Australian Dance Reviews

‘Chicago’ is fresh even 32 years later

Alinta Chidzey and Company in 'Chicago'. Photo by Jeff Busby.
Alinta Chidzey and Company in 'Chicago'. Photo by Jeff Busby.

State Theatre, Arts Centre Melbourne, Melbourne.
19 December 2019.

Melbourne is hosting the latest iteration of the musical Chicago produced by John Frost of The Gordon Frost Organisation, which has bought behemoth musicals such as The Book of Mormon, and Charlie and the Chocolate Factory to Australia. Starring Jason Donavan, Casey Donavan, and Natalie Bassingthwaighte, and Alinta Chidzey, this production was very slick. 

For those who have missed the live stage show and the movie, Chicago follows the fate and scheming of Roxie Hart, after she murders her lover.  Roxie is sent to murderess row, a prison unit which houses other female murders, including the idolised cabaret singer and murderess Velma Kelly. Chicago is adapted from a play by journalist and playwright Maurine Watkins. In their adaptation of the play to musical, Bob Fosse, John Kander and Fred Ebb modelled each show number after a style of vaudevillian act,  making explicit the performativity of the legal system. This public facing comment on media and law remains so relevant today, it is not surprising that Chicago is now the longest-running American musical on Broadway. Fabulous choreography and original direction by Bob Fosse, which feel fresh even 32 years later, make it a very compelling work.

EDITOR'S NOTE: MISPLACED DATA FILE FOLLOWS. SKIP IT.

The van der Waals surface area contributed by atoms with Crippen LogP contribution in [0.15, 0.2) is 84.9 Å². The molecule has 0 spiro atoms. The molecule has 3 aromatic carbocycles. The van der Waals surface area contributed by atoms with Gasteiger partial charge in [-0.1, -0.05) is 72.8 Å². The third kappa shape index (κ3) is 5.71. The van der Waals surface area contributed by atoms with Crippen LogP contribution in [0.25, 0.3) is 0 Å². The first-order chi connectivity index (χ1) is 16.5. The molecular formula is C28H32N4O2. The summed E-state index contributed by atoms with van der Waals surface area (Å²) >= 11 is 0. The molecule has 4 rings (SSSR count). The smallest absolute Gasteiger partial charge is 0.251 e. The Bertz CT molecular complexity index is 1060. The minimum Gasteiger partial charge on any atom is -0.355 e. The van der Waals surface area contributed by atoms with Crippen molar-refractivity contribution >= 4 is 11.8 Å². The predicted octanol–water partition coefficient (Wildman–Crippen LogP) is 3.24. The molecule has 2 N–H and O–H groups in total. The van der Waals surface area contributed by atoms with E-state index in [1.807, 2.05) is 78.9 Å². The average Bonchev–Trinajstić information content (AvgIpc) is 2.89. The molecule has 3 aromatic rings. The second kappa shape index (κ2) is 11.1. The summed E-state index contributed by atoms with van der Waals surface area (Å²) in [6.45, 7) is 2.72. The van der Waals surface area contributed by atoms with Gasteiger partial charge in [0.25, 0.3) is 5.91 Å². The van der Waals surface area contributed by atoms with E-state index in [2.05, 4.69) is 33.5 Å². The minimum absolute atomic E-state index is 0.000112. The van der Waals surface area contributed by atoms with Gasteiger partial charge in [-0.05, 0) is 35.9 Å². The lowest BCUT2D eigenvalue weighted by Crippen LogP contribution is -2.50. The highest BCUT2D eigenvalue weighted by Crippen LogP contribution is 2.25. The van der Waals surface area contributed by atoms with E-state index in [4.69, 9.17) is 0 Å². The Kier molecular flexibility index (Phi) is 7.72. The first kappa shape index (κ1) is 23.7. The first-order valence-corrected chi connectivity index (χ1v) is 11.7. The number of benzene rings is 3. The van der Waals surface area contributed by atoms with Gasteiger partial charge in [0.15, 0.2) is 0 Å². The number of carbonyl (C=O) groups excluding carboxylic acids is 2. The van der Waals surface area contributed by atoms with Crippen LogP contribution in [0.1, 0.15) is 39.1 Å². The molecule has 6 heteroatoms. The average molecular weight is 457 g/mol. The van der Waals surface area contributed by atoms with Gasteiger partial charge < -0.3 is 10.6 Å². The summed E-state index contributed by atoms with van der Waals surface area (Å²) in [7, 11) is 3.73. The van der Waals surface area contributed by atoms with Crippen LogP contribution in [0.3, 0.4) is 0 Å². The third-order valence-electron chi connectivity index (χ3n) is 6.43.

In this production packed with stars from Australian TV and music theatre, it is the lesser known Alinta Chidzey as Velma Kelly who is the standout.  She is sassy, delivers the dance and vocals with equal punch, and leaves us wanting more. Casey Donovan as Mistress Mama Morton brings a powerful vocal presence to this production, her voice and performance is standout, and she also hits the comedic elements well. Natalie Bassingthwaighte as the scheming Roxie holds her own. Billy Flynn, the fickle lawyer who can play a crowd, is played by Jason Donovan, who lacks the vocal energy and precision, and physical presence of the female performers. The ensemble cast truly make this show live; they fulfil many smaller character roles within scenes where they function as dramatic chorus, as well as being sensational dancers. Musical director Daniel Edmonds leads the band and has the audience cheering from the beginning. 

It is a great production, full of vivacity, and Chicago itself has some brilliant music and staging, and enough intellectual gravitas to make it a great night out. 

By Tamara Searle of Dance Informa.

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